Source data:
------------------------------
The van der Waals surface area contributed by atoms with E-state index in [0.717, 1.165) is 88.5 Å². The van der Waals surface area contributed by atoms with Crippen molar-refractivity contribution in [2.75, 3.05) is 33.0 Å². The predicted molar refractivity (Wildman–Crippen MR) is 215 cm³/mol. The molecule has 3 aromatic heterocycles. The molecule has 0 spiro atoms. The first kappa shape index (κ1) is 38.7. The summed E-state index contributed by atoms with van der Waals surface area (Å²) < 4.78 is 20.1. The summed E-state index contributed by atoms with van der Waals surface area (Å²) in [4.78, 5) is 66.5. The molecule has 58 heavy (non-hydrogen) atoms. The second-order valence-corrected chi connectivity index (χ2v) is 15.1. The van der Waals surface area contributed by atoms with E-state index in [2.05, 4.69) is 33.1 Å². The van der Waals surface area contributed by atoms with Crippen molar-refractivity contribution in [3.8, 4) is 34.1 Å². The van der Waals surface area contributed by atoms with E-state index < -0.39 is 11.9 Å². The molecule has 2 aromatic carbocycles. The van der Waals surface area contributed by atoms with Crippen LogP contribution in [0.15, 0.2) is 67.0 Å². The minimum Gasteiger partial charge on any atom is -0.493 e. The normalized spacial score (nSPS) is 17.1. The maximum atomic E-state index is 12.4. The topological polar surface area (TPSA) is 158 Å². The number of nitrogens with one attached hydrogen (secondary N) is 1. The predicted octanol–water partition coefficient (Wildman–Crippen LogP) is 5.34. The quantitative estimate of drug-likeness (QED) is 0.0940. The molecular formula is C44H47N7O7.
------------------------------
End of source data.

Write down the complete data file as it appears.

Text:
The van der Waals surface area contributed by atoms with E-state index in [0.717, 1.165) is 88.5 Å². The van der Waals surface area contributed by atoms with Crippen molar-refractivity contribution in [2.75, 3.05) is 33.0 Å². The predicted molar refractivity (Wildman–Crippen MR) is 215 cm³/mol. The molecule has 3 aromatic heterocycles. The molecule has 0 spiro atoms. The first kappa shape index (κ1) is 38.7. The summed E-state index contributed by atoms with van der Waals surface area (Å²) < 4.78 is 20.1. The summed E-state index contributed by atoms with van der Waals surface area (Å²) in [4.78, 5) is 66.5. The molecule has 58 heavy (non-hydrogen) atoms. The second-order valence-corrected chi connectivity index (χ2v) is 15.1. The van der Waals surface area contributed by atoms with E-state index in [2.05, 4.69) is 33.1 Å². The van der Waals surface area contributed by atoms with Crippen molar-refractivity contribution in [3.8, 4) is 34.1 Å². The van der Waals surface area contributed by atoms with E-state index < -0.39 is 11.9 Å². The molecule has 2 aromatic carbocycles. The van der Waals surface area contributed by atoms with Crippen LogP contribution in [0.15, 0.2) is 67.0 Å². The minimum Gasteiger partial charge on any atom is -0.493 e. The normalized spacial score (nSPS) is 17.1. The maximum atomic E-state index is 12.4. The topological polar surface area (TPSA) is 158 Å². The number of nitrogens with one attached hydrogen (secondary N) is 1. The predicted octanol–water partition coefficient (Wildman–Crippen LogP) is 5.34. The quantitative estimate of drug-likeness (QED) is 0.0940. The molecular formula is C44H47N7O7.